And, of course, there’s Alexis Lafreniere. The first pick of the 2020 NHL Draft is believed to be an instant impact player, possibly someone who could slot in on a first line from day one.
Interestingly, though, there’s an argument for impatience when you land such young talent.
With earnings artificially lowered by rookie maximums and entry-level contracts, Kakko and Fox will never be cheaper than they are through 2021-22. Lafreniere’s contract gives you a three-year window where he’ll be dirt cheap.
If that wasn’t enough to make the Rangers get fidgety, consider some of the non-ELC bargains. Mika Zibanejad remains the gift that keeps giving for the Rangers extending from that comically lopsided Derick Brassard trade. (Honestly, Rangers receiving the better draft pick in that trade adds a bonus punchline.)
But, eventually, that gift will become more costly. Zibanejad’s bargain $5.35M cap hit runs out after 2021-22.
Whether one or both of Igor Shesterkin and Georgiev stick as Rangers goalies, both are only locked down short-term. Shesterkin, in particular, could earn a lot more money on his next contract (his current deal expires after 2020-21).
Could trades be the best way to improve for Rangers during offseason?
Look up and down that Rangers roster, and you’ll largely see players who are either on the way out, or will cost a lot more money soon. For every Brendan Smith coming off the books, there’s a Pavel Buchnevich hovering for a possible raise.
So maybe the key really is to strike soon, if not now?
While the 2020 NHL Free Agent market is already pretty shallow, the Rangers could throw their weight around as one of the league’s richest teams. Much like the Canucks plucking Nate Schmidt from the cap-challenged Golden Knights, maybe there’s room for the Rangers to take a “problem” off of some team’s hands?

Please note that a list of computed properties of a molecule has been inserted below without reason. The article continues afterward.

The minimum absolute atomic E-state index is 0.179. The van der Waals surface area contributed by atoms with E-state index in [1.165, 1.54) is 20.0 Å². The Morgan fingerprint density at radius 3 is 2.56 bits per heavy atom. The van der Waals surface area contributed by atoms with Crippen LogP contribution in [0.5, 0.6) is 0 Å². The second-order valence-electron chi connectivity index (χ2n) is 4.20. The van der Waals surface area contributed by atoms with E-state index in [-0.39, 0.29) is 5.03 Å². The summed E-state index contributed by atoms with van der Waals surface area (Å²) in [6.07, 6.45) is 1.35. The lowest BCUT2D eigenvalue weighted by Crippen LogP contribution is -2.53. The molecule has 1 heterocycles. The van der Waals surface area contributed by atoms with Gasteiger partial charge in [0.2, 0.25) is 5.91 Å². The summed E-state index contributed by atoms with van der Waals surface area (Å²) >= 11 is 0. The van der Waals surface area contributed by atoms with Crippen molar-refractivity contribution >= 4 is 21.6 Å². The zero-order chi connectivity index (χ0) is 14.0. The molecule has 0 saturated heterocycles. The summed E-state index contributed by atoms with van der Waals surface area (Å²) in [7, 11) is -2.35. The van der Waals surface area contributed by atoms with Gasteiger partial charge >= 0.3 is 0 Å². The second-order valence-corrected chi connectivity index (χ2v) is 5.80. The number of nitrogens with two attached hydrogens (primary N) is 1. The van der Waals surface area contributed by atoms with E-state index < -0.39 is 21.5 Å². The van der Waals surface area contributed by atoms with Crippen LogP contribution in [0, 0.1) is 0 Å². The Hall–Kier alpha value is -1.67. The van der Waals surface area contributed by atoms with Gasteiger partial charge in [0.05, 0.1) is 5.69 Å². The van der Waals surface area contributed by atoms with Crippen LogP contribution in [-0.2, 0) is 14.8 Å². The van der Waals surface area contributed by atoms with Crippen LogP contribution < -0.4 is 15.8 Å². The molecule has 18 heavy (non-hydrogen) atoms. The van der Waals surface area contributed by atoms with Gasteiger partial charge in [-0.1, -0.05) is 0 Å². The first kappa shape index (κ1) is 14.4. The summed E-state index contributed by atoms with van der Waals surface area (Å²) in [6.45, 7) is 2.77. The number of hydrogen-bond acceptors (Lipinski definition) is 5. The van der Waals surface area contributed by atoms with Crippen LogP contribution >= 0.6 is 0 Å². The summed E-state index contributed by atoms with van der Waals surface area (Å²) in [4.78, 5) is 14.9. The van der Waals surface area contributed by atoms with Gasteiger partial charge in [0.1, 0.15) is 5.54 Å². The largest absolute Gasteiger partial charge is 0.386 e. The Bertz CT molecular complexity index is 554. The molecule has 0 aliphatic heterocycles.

Take, say, Carolina Hurricanes defenseman Dougie Hamilton.
As one of the NHL’s brightest organizations, the Hurricanes likely understand Hamilton’s value. If Hamilton avoided injuries in 2019-20, he might have finished as a Norris Trophy finalist. Ideally, the Hurricanes wouldn’t even sweat his future.
But Hamilton is entering a contract year, and the defense-rich Hurricanes might not be able to make a future contract work. He also receives $6M in salary vs. his $5.75M cap hit, so the cost-conscious Hurricanes might also have that number in mind.
Maybe the Hurricanes would rather get something for Hamilton now, rather than worrying about watching him walk for nothing in Free Agency?
If I were in Rangers GM Jeff Gorton’s shoes, these are the types of players I’d be targeting. (Please note that there aren’t really any pressing Hamilton rumors. But also note that Schmidt’s name wasn’t really flying around there, either.)
Generally speaking, the Rangers have done a marvelous job rebuilding. Some moves (Hart-tier Panarin) worked better than others (is Trouba salvageable?), but they’ve both enjoyed luck and made their own.
Still, sports are funny. Sometimes you don’t realize you had a window to win until it’s too late. At minimum, the Rangers should explore all offseason options to make the most of the opportunities at hand.